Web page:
Heene Cemetery is designated a Sussex Site of Nature Conservation Importance, and is managed as a nature reserve, with consideration for the need to maintain access to the graves and to treat them with due respect. Read why neatness and tidiness do not encourage wildlife, or provide for its needs…

Excerpts from a Blog by devilbirder, Local Birding February 2021, include sightings by David at Heene Cemetery.

February is never a month to shake things up too much but always brings renewed optimism; I think of it as the very start of spring. Over the course of the month, I managed to record 64 species in my new very local patch (basically between Marine Gardens and Heene Cemetery, including my garden).

Marine Gardens offered up 25 species this month. There was nothing particularly unexpected, though Sparrowhawk, Goldcrest and Chaffinch were all nice to see. The latter is a laughably scarce bird locally. Goldfinches and Greenfinches were more obvious than they were in January, and more inclined to burst into song. The new feeding station continued to attract interest from birds and people alike. Strangely, there was no sign of any Coal Tits all month.

Local birding expert devilbirder spotted the Sparrowhawk near Heene Cemetery

Sparrowhawk by Heene Cemetery

Three visits to Heene Cemetery produced 25 species, including Blackcap, Sparrowhawk, Coal Tit and Goldcrest.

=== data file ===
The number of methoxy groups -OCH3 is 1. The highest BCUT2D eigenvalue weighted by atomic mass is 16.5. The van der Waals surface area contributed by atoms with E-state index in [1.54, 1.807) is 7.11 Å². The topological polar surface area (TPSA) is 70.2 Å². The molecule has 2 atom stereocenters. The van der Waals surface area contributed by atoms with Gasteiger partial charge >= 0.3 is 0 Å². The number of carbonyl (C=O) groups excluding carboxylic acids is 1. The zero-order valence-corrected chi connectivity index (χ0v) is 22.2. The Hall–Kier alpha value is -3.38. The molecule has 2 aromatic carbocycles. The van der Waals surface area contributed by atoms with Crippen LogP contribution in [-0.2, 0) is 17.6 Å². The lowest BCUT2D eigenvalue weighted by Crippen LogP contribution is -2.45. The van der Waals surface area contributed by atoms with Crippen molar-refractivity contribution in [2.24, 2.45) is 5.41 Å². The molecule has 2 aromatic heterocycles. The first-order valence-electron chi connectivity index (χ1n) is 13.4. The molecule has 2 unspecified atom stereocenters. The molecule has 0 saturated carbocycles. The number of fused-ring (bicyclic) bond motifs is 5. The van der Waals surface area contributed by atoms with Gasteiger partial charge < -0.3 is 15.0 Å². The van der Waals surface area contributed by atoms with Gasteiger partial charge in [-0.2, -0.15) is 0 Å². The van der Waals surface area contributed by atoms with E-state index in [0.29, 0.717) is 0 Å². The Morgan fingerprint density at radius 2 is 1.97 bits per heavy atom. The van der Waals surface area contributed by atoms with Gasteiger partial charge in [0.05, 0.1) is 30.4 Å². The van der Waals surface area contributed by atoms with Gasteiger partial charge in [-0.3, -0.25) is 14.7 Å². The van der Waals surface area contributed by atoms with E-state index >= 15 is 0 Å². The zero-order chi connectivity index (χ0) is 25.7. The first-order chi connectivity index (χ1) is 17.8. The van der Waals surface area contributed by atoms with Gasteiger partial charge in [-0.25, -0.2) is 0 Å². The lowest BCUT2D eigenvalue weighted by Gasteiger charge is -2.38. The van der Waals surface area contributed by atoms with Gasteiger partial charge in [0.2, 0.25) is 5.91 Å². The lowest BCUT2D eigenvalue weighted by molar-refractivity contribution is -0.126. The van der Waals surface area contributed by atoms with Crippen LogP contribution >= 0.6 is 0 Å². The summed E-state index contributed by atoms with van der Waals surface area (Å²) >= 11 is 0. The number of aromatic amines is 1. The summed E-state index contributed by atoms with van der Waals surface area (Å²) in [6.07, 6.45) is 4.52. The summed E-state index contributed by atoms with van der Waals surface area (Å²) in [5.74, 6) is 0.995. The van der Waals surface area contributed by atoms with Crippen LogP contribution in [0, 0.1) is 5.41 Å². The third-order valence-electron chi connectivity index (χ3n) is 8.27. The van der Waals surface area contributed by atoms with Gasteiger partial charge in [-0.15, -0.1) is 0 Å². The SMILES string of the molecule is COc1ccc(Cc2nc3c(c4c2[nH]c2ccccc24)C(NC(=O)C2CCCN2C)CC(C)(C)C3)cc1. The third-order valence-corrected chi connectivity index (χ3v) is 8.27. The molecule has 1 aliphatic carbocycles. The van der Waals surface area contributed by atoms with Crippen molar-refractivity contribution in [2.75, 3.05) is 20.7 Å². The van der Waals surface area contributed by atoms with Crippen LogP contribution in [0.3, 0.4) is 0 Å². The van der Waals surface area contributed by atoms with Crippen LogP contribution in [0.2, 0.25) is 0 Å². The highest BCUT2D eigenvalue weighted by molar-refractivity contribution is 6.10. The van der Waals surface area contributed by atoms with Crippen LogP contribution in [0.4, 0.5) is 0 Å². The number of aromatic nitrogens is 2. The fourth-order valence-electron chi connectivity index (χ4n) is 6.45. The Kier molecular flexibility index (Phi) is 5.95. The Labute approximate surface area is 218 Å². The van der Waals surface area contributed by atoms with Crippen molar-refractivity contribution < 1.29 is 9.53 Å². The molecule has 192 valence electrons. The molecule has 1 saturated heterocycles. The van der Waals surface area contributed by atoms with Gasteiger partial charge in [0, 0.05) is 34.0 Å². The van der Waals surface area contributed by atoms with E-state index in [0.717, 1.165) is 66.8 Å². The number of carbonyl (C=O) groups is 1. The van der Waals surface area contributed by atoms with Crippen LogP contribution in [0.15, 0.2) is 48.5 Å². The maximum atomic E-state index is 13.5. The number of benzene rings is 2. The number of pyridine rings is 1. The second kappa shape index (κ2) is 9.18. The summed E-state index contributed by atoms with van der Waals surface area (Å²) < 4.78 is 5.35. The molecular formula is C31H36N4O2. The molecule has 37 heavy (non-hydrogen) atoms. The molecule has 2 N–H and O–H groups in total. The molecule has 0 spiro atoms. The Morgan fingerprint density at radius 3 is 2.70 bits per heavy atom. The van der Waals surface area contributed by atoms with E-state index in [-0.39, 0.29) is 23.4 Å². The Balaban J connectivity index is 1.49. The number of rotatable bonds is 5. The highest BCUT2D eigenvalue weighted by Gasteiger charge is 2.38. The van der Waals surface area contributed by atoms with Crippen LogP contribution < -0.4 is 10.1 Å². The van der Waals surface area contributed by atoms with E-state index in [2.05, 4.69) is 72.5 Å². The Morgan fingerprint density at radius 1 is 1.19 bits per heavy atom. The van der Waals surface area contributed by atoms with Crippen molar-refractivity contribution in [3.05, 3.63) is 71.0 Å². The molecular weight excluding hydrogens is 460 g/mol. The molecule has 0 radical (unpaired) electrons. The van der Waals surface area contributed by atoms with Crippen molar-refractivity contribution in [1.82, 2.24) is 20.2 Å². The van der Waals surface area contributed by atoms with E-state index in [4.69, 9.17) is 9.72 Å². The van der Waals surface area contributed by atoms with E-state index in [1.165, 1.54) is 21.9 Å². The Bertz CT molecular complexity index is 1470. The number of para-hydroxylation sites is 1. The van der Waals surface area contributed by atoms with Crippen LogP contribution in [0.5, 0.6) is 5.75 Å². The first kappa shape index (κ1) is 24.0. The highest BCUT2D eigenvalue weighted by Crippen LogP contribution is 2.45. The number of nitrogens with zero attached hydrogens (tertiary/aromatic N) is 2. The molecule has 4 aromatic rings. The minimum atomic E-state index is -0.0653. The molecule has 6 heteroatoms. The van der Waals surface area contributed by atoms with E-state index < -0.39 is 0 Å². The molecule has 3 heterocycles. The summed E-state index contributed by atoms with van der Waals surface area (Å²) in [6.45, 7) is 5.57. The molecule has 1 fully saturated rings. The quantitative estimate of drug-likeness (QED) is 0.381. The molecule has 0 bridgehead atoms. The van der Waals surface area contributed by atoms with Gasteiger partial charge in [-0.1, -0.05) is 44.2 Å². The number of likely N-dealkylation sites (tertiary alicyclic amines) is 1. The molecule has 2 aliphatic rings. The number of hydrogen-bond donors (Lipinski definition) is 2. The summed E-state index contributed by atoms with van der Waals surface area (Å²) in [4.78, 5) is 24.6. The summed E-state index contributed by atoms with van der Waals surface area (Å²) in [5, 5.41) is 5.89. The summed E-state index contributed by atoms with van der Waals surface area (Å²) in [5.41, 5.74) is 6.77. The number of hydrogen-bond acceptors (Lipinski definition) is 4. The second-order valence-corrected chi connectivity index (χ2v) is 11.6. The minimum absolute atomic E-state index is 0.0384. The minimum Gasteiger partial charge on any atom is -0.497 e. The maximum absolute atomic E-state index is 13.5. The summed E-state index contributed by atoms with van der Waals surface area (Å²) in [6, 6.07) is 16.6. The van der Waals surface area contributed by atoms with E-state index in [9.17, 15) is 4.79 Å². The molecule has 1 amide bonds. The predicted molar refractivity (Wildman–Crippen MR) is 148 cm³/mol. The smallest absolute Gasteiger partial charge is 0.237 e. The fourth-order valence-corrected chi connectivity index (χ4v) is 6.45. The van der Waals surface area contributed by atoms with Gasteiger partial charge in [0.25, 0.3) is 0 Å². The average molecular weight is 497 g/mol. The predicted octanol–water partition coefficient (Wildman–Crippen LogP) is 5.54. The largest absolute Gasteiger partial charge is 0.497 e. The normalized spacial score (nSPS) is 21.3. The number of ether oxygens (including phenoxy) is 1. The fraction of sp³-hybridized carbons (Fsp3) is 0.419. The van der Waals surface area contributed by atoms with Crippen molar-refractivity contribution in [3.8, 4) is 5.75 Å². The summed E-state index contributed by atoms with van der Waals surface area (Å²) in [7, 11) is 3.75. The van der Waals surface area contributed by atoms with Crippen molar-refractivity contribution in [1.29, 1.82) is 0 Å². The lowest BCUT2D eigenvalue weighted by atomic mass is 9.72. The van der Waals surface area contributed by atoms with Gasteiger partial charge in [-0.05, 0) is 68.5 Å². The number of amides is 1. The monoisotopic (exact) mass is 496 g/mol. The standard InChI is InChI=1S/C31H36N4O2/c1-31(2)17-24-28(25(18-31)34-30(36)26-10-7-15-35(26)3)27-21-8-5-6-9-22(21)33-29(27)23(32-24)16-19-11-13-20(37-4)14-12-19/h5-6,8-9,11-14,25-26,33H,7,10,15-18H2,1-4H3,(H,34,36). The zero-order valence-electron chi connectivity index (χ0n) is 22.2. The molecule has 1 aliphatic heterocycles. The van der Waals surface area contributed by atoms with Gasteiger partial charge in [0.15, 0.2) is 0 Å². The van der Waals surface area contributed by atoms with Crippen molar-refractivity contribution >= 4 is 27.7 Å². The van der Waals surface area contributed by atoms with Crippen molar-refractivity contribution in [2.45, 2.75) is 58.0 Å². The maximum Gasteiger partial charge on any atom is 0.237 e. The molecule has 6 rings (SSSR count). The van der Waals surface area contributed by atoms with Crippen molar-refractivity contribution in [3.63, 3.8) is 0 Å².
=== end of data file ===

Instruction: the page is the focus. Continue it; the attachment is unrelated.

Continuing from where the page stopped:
Two Ravens on St Botolph’s church pinnacle

Ravens on Botolph’s Church

One calm morning, two Ravens kept watch from the spire of the adjacent Botolph’s Church. I enjoyed three sightings of Raven over my garden over the course of the month, no doubt the same birds. This formerly persecuted corvid has reclaimed most of its former range in the general countryside over the last decade or so, and now it seems they’re moving back into town! 

Similarly, it was a privilege to watch the local pair of Peregrines over my veranda, from which I noted a total of 35 species this month. Early signs of spring migration included small numbers of Siskin and Chaffinch moving east in the last few days. Other garden notables included Redwing, Grey Wagtail and Great Spotted Woodpecker, while as part of my licensed ringing I processed Song Thrush, Robin, Dunnock, House Sparrow, Coal Tit, Blue Tit and Great Tit.


Song Thrush ringed in my garden – devilbirder

Excerpts from a Blog by devilbirder – Local Birding, February 2021, give an insight to birds visiting Heene Cemetery.

Friends of Heene Cemetery have recently met “devilbirder”, who is kindly sharing his knowledge and skills with us. Look out for future articles about birds in Heene Cemetery.

Sue Standing – Chairperson